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In My Life:
June 6th

1960: Performance at the Grosvenor Ballroom, Wallasey
To celebrate the Whitsun ‘bank holiday’, Les Dodd presented a special Monday jive and rock session, booking the two groups who would eventually become Liverpool’s most successful, the Silver Beetles and Gerry and the Pacemakers. This was the first of many occasions they appeared together on the bill. The Complete Beatles Chronicle, Mark Lewisohn, p. 27

Les Dodd, who ran the ballroom, had resisted anything but ballroom dancing since 1936 but he reluctantly agreed to this “Big Beat” dance with the bands he advertised as “jive and rock” specialists. info from “Shout” by Philip Norman

Grosvenor Ballroom in 2000

1961: Live- Top Ten Club, Hamburg
This was the 67th night of The Beatles' lengthiest residency in Hamburg, during which they played a total of 92 nights at the Top Ten Club. The club was owned by Peter Eckhorn, who paid each of The Beatles 35DM (£3) per day. They were required to play from 7pm until 2am each weekday, and until 3am on weekends, with a 15-minute break in each hour. The performances at the Top Ten were so successful that Eckhorn twice extended The Beatles' contract. They eventually left Germany following their final show at the club on 1 July 1961, having performed on stage for 503 hours during their stay.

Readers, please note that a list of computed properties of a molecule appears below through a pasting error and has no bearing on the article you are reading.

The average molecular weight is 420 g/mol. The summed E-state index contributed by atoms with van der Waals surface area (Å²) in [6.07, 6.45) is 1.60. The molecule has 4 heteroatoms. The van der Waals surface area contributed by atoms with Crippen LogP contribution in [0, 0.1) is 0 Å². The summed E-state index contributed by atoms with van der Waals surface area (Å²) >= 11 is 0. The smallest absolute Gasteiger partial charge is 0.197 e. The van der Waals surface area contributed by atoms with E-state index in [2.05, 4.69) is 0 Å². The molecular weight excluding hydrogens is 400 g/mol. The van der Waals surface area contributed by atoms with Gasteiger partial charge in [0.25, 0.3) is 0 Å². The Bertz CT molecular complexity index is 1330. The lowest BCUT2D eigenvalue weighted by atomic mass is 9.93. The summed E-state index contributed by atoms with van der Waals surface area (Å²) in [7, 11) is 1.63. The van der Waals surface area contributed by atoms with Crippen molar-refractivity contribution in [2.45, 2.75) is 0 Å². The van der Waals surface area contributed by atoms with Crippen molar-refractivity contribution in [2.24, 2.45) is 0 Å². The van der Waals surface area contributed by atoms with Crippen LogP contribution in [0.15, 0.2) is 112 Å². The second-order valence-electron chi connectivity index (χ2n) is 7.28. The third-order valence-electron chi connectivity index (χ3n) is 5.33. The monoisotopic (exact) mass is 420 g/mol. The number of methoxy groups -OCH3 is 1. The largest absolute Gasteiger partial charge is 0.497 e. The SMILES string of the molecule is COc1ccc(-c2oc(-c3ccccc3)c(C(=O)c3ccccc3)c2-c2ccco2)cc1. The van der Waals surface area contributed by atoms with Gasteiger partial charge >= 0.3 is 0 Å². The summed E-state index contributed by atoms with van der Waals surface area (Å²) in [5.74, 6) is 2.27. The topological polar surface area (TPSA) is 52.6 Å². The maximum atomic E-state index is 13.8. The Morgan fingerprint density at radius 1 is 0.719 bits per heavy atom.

1962: Recording-First Abbey Road session

6 June 1962 was the date of The Beatles’ historic first visit to EMI Studios at 3 Abbey Road, St John’s Wood, London.

Love Me Do

Bésame Mucho

1964: Live-Blokker, the Netherlands
Prior to performing two concerts in the village of Blokker in the Netherlands - their only two shows on Dutch soil - The Beatles and Jimmie Nicol toured the canals of Amsterdam in a glass-topped tourist boat. 50,000 people turned out to see them in Amsterdam, and police leave was cancelled so all 15,000 officers were on duty. Some fans dived into the canals to try and reach the group, but were quickly dealt with by police. While on their canal tour The Beatles saw some local students wearing capes, which later inspired their look for the Help! album cover and film.